The U.S. Census figures released in the past year have sparked much debate about the significance of Latinos assuming the position of majority-minority. Discussions have focused on the impact of the demographic shift in terms of national political landscape, racial politics, and American identity. Despite the recent attention, most remain unfamiliar with the process wherein Latinos became fellow Americans and the particular history of Latino and cities. This course examines this history through its focus on the formation and development of U.S. Latino urban communities during the long 20th century. In so doing, the course interrogates the institutional infrastructure, internal social relationships (class, gender, color, and generational), and cultural expressions of urban Latino communities. Assigned materials explore the theories and paradigms, past and present, by which scholars have interpreted urban Latino experiences, and explores the particular articulations of racism, sexism, and capitalism that establish the context and contours of Latino self-transformation and self-development in specific urban areas.


Meets with Hist 453A

Topic: Slavery, Expansion and Race in Antebellum U.S.

This course, taught in a seminar format, centers on the reading and discussion of ten books and several articles. The readings open onto broad questions regarding the ways in which ideas about race, and racist practices, developed out of the experience of settler colonialism as well as out of racial slavery. With exceptions drawn from the writings of Herman Melville, the books are historical, albeit interdisciplinary, in their approaches. Students will report on one book not read by classmates and will lead discussion (with a partner) once during the semester. Short (2-3 pp.) writing assignments accompany those tasks. A longer (12-15 pp.) final paper puts a primary source (or sources) of the student’s choosing into dialogue with the historians’ works. For that reason the course may also be taken as a research seminar.


Meets with Hist 492E.

Topic: Disease, Bodies, and Society

Disease has been an essential component of the processes of categorization, division, and unification of various populations by nations, by the state, and by “the sick” and “the healthy” themselves. By using the history of disease as an organizing principle for the course, students will not only gain knowledge of the history of medicine, public health, and patients, but will also analyze power, politics, and society. For instance, we will analyze how health and disease have historically been part of immigration policies and the definitions of “foreign,” “citizen,” “native,” “criminal,” or “degenerate.” Discussion will include thinking about disease as socially constructed, culturally understood, and historically changing, as a "metaphor" for society. We will discuss how the understanding of disease causation has changed and the implications for public policy. Does biology create diseases or does society or do individuals? Who is responsible for spreading disease and for caring for the sick? How is disease defined and when and why are some diseases noticed and others ignored? How have gender, race, class, religion, and sexuality shaped and defined disease and a society’s responses to the sick? We will discuss how the state has responded to different diseases over time and when the interests of public health and individual civil liberties have come into conflict. This course will also provide an opportunity to think about the body and how it is seen and understood over time. How have the body’s abilities and disabilities defined, divided, and been sources of power and oppression? Selections from the new literature in disability studies will be part of our conversation.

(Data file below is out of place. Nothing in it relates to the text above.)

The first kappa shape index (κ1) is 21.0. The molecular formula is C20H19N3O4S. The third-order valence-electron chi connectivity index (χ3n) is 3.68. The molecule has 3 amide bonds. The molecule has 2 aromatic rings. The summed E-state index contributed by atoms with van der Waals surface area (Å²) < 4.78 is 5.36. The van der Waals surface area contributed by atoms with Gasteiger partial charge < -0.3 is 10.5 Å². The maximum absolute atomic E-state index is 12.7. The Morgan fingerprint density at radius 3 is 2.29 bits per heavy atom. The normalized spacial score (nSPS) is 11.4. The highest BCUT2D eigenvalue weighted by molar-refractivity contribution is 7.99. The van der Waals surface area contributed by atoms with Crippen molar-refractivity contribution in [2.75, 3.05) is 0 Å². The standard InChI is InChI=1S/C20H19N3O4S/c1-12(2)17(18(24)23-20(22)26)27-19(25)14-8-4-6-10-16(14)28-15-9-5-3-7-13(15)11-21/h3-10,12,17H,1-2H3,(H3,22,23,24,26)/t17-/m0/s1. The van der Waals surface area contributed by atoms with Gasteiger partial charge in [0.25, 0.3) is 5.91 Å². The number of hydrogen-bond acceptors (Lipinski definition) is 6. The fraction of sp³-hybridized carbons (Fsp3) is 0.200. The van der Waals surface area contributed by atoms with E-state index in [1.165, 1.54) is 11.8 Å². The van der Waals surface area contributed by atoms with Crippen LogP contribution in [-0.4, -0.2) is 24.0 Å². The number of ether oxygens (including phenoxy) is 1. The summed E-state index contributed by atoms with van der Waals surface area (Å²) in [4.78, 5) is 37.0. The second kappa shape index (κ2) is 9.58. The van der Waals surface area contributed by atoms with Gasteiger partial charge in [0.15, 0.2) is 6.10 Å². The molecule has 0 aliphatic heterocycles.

Students will be expected to write historiographic or small research papers, selected from a broad range of topics with the guidance of the professor. Along with in-depth reading in history, readings from other disciplines such as anthropology and communications will be included. Readings are comparative, although the emphasis will be on the U.S. through the twentieth century. Articles and books from Europe and the Non-West will be included.

Readings are likely to include Michel Foucault, The Birth of the Clinic; Susan Sontag, Illness as Metaphor; Barbara Duden, The Woman Beneath the Skin; Charles Rosenberg, The Cholera Years and/or Katherine Kudlick, Cholera in Post-Revolutionary France; Joan Brumberg, Fasting Girls: The Emergence of Anorexia Nervosa as a Modern Disease; Gerald Geison and Nancy Tomes on Louis Pasteur and the “Gospel of Germs;” Allan Brandt, No Magic Bullet: A Social History of Venereal Disease in the U.S.; Susan Reverby, ed., Tuskegee’s Truths; Keith Wailoo, Dying in the City of the Blues: Sickle Cell Anemia and the Politics of Race and Health; Nayan Shah, Contagious Divides: Epidemics and Race in San Francisco’s China Town; Barron Lerner, The Breast Cancer Wars; David Arnold, Megan Vaughan, Warwick Anderson, and Michelle Moran on Disease and Empire in India, Africa, Asia, and the U.S.; Paula Treichler, Paul Farmer, Cynthia Patton, on global AIDS, and more!